A mistletoe that grows near the summit of Mount Mabu in northern Mozambique is among the newly identified weird and wonderful plants highlighted this year by botanists at the Royal Botanic Gardens at Kew, England.


Helixanthera schizocalyx specimen, or wild Mozambican mistletoe. ((RBG Kew) )

The parasitic mistletoe was identified in 2010 in a region that made headlines two years before when a scientific expedition uncovered a little-known area bursting with biodiversity.

"This work has never been more relevant and pressing than in the current era of global climate change and unprecedented loss of biodiversity. Without a name, plants and fungi go unrecognized, their uses unexplored, their wonders unknown," director Stephen Hopper said in a release.

On average, about 2,000 new plant species are discovered every year.

East African butterfly specialist Colin Congdon spotted the wild mistletoe — Helixanthera schizocalyx — while the Kew team was trekking up the mountain, on a path that took them from the moist forest up to where granite peaks break through the dense foliage.

Botanists say tropical mistletoes are a great example of biodiversity and the symbiotic relationship between plants and animals.

Birds not only pollinate the plants, they also distribute the seeds. As they eat the small white sweet fruits, they wipe the seeds on branches.  Once the seeds germinate, their roots grow into the tree to tap its nutrients.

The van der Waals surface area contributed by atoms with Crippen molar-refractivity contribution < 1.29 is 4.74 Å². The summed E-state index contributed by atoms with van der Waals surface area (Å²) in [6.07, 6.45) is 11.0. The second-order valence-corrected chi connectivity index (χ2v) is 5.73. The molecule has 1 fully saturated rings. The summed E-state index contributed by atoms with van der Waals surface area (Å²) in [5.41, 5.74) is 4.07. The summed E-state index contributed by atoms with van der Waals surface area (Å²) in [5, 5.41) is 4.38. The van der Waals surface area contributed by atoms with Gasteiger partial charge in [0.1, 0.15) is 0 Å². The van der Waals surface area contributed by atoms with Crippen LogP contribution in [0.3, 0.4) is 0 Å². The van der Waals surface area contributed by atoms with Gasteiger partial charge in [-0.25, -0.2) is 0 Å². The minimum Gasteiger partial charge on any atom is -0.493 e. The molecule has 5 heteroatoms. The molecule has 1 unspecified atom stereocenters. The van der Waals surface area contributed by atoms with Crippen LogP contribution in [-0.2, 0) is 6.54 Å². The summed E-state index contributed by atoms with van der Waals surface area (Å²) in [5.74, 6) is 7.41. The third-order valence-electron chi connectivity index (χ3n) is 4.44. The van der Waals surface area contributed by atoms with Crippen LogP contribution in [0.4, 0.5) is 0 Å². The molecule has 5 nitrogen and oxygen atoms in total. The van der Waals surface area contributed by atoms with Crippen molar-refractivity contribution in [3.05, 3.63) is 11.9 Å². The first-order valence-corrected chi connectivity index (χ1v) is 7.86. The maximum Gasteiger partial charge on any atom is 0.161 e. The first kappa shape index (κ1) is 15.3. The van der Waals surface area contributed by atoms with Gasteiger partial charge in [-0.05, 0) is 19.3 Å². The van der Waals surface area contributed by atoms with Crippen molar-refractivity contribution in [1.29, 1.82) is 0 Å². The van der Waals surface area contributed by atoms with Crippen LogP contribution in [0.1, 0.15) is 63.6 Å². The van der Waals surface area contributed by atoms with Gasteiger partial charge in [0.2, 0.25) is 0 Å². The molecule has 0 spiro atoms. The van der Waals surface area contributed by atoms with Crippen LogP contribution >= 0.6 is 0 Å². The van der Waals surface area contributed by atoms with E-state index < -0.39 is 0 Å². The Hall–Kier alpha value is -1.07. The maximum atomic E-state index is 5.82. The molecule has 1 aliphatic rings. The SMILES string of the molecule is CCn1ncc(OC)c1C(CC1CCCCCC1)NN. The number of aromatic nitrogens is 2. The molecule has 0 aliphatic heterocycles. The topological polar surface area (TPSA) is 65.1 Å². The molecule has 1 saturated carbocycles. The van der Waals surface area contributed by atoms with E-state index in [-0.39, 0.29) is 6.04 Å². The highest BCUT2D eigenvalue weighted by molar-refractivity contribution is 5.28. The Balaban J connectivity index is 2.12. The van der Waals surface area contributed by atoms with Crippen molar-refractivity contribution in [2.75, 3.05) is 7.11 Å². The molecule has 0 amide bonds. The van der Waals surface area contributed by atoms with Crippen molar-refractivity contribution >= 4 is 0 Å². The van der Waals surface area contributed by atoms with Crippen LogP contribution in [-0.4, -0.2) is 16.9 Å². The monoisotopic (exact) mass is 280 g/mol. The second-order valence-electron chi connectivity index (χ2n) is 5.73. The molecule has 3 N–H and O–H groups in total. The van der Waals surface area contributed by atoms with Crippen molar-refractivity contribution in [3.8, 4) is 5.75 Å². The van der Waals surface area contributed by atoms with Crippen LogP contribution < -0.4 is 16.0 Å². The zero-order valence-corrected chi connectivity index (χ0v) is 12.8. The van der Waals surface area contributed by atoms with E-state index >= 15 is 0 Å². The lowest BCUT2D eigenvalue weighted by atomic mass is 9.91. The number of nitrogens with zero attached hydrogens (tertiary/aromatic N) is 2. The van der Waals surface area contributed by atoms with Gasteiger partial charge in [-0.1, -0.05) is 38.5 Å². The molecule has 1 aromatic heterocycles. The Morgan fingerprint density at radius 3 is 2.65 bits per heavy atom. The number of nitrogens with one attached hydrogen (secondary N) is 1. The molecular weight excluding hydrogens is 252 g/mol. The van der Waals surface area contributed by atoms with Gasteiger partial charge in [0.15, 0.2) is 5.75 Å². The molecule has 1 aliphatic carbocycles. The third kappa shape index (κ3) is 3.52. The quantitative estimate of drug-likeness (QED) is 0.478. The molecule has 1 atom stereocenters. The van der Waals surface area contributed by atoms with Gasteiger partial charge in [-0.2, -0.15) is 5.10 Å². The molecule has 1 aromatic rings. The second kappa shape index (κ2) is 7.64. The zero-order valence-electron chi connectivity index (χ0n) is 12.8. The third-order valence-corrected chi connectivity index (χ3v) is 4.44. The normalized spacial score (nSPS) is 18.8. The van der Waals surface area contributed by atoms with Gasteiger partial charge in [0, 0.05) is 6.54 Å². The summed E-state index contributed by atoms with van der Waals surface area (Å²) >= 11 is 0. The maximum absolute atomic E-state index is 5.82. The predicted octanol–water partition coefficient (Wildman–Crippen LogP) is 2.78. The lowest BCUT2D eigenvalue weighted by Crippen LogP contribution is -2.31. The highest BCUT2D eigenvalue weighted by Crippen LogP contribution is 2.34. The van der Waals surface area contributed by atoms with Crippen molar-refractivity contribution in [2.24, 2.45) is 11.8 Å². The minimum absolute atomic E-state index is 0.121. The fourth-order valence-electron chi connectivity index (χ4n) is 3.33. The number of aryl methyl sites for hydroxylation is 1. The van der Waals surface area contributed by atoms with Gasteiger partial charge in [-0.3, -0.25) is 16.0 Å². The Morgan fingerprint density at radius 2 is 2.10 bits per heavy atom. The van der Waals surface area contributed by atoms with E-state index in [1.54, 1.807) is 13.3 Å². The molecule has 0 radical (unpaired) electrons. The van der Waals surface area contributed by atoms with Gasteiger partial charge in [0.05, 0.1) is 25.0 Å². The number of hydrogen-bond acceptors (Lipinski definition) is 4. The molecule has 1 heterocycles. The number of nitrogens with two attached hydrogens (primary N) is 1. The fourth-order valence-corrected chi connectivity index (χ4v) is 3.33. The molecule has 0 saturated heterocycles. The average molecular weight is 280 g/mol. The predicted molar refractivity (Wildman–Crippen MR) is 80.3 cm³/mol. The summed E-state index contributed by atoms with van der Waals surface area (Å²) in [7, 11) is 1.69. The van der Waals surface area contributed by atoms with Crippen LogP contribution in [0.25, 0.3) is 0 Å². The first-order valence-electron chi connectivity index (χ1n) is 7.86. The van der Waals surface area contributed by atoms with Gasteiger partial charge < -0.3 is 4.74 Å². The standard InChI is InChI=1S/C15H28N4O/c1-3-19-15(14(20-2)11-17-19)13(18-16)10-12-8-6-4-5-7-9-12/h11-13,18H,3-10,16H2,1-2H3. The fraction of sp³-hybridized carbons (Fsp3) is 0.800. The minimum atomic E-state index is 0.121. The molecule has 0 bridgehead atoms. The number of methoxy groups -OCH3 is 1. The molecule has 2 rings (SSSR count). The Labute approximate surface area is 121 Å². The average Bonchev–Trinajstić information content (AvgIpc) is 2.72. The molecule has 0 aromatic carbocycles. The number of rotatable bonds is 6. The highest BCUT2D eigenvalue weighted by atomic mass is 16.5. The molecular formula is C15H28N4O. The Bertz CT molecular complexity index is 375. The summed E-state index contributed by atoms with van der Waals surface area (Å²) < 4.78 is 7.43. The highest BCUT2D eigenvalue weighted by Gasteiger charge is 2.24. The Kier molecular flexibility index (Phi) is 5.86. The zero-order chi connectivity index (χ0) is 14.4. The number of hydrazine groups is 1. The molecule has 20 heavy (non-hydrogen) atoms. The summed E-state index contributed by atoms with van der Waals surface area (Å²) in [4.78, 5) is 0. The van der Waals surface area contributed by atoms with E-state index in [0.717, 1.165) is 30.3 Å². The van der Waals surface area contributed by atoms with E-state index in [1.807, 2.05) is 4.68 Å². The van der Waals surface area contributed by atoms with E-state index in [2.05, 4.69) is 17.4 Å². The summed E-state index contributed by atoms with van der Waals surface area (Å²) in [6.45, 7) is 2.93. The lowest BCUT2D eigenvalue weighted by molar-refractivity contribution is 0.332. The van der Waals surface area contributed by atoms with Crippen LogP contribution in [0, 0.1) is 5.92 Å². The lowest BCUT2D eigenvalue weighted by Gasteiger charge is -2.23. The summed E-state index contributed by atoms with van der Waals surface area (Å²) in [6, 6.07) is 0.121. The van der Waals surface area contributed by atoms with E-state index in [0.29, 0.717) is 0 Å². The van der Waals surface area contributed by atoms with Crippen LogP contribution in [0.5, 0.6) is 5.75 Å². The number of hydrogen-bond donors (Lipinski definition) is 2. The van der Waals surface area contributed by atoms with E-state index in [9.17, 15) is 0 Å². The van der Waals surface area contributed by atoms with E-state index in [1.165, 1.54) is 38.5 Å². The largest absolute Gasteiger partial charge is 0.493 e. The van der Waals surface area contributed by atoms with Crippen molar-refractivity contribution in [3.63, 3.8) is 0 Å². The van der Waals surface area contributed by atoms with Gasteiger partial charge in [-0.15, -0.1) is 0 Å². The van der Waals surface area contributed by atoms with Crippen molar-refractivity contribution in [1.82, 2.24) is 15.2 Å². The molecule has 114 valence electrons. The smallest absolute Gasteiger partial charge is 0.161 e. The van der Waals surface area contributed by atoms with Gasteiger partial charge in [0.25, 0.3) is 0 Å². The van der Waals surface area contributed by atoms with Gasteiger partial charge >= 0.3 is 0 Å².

The Kew scientists also identified a glossy white-and-bright-orange orchid from Vietnam, and what one veteran Kew plant hunter calls "the rarest tree I have ever found."


Dendrobium daklakense, a glossy white-and-bright-orange orchid from Vietnam. ((Duong Toan/RBG Kew))

A local plant hunter found the orchid — since named Dendrobium daklakense — in a remote area in the Dak Lak province of southern Vietnam in 2009, and it was identified in 2010.

"Although undescribed orchids are still discovered regularly in the tropics, it is remarkable that such a distinct and showy species could have escaped detection until recently," orchid specialist André Schuiteman said in a release. 

"The next step is to determine its exact location so that we can assess its conservation status, though I suspect that it is endangered."

The rare tree, meanwhile — Magnistipula multinervia — was identified in Cameroon's lush rainforest.

While at 41 metres the tree towers above the canopy in Korup National Park, its rarity (with only four of the trees known), its height, and the fact that the flowers hardly ever fall to the ground, made it hard to identify and collect in flower.

In fact, botanists equipped with mountain-climbing gear repeatedly visited to the four known trees over a period of several years before they could find flowers and fruit to confirm their identity.